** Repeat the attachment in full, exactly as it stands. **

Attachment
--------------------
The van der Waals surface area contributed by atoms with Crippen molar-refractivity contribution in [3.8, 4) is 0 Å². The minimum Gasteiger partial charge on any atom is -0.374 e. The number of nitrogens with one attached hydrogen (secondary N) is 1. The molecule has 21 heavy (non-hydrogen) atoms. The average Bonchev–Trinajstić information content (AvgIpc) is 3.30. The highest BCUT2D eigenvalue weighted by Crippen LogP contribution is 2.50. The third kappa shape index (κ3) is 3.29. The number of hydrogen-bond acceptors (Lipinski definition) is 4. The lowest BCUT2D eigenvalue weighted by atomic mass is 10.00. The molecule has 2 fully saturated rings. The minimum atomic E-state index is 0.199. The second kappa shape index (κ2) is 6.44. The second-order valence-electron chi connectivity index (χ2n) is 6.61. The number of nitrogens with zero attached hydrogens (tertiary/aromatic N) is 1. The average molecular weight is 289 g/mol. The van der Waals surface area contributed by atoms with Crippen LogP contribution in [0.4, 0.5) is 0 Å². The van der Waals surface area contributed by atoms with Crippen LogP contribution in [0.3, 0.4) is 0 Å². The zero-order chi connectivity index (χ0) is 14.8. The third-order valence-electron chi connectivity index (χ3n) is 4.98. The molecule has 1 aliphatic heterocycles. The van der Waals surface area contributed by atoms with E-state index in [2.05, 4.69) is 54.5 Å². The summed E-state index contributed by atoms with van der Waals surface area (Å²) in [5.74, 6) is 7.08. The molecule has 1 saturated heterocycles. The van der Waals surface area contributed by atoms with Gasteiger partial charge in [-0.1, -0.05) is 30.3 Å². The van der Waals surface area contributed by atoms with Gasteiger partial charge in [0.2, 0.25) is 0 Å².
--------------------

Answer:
The van der Waals surface area contributed by atoms with Crippen molar-refractivity contribution in [3.8, 4) is 0 Å². The minimum Gasteiger partial charge on any atom is -0.374 e. The number of nitrogens with one attached hydrogen (secondary N) is 1. The molecule has 21 heavy (non-hydrogen) atoms. The average Bonchev–Trinajstić information content (AvgIpc) is 3.30. The highest BCUT2D eigenvalue weighted by Crippen LogP contribution is 2.50. The third kappa shape index (κ3) is 3.29. The number of hydrogen-bond acceptors (Lipinski definition) is 4. The lowest BCUT2D eigenvalue weighted by atomic mass is 10.00. The molecule has 2 fully saturated rings. The minimum atomic E-state index is 0.199. The second kappa shape index (κ2) is 6.44. The second-order valence-electron chi connectivity index (χ2n) is 6.61. The number of nitrogens with zero attached hydrogens (tertiary/aromatic N) is 1. The average molecular weight is 289 g/mol. The van der Waals surface area contributed by atoms with Crippen LogP contribution in [0.4, 0.5) is 0 Å². The van der Waals surface area contributed by atoms with Crippen LogP contribution in [0.3, 0.4) is 0 Å². The zero-order chi connectivity index (χ0) is 14.8. The third-order valence-electron chi connectivity index (χ3n) is 4.98. The molecule has 1 aliphatic heterocycles. The van der Waals surface area contributed by atoms with E-state index in [2.05, 4.69) is 54.5 Å². The summed E-state index contributed by atoms with van der Waals surface area (Å²) in [5.74, 6) is 7.08. The molecule has 1 saturated heterocycles. The van der Waals surface area contributed by atoms with Gasteiger partial charge in [-0.1, -0.05) is 30.3 Å². The van der Waals surface area contributed by atoms with Gasteiger partial charge in [0.2, 0.25) is 0 Å².